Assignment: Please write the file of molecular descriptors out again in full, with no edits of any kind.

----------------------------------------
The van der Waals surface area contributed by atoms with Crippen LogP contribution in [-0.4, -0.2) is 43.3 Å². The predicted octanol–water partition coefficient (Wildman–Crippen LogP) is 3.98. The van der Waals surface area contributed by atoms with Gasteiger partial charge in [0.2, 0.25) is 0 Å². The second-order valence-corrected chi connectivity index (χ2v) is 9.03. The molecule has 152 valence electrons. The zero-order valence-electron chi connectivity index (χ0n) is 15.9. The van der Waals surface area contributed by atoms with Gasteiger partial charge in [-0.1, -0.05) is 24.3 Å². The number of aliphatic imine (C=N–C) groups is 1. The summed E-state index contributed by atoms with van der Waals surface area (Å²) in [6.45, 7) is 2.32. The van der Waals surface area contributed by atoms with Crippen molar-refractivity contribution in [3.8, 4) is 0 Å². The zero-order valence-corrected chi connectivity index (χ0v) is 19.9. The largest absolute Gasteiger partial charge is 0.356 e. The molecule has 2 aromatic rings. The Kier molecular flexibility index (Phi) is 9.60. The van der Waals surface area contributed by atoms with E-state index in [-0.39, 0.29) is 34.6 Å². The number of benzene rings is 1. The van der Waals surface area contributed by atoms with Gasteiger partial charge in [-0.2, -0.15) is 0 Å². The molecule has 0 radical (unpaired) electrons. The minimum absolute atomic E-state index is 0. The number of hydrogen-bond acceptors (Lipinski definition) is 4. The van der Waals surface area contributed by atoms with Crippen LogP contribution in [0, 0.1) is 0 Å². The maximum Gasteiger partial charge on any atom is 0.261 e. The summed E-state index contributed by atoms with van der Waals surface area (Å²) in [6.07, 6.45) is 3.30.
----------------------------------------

The van der Waals surface area contributed by atoms with Crippen LogP contribution in [-0.4, -0.2) is 43.3 Å². The predicted octanol–water partition coefficient (Wildman–Crippen LogP) is 3.98. The van der Waals surface area contributed by atoms with Gasteiger partial charge in [0.2, 0.25) is 0 Å². The second-order valence-corrected chi connectivity index (χ2v) is 9.03. The molecule has 152 valence electrons. The zero-order valence-electron chi connectivity index (χ0n) is 15.9. The van der Waals surface area contributed by atoms with Gasteiger partial charge in [-0.1, -0.05) is 24.3 Å². The number of aliphatic imine (C=N–C) groups is 1. The summed E-state index contributed by atoms with van der Waals surface area (Å²) in [6.45, 7) is 2.32. The van der Waals surface area contributed by atoms with Crippen molar-refractivity contribution in [3.8, 4) is 0 Å². The zero-order valence-corrected chi connectivity index (χ0v) is 19.9. The largest absolute Gasteiger partial charge is 0.356 e. The molecule has 2 aromatic rings. The Kier molecular flexibility index (Phi) is 9.60. The van der Waals surface area contributed by atoms with E-state index in [-0.39, 0.29) is 34.6 Å². The number of benzene rings is 1. The van der Waals surface area contributed by atoms with Gasteiger partial charge in [-0.2, -0.15) is 0 Å². The molecule has 0 radical (unpaired) electrons. The minimum absolute atomic E-state index is 0. The number of hydrogen-bond acceptors (Lipinski definition) is 4. The van der Waals surface area contributed by atoms with Crippen LogP contribution in [0, 0.1) is 0 Å². The maximum Gasteiger partial charge on any atom is 0.261 e. The summed E-state index contributed by atoms with van der Waals surface area (Å²) in [6.07, 6.45) is 3.30.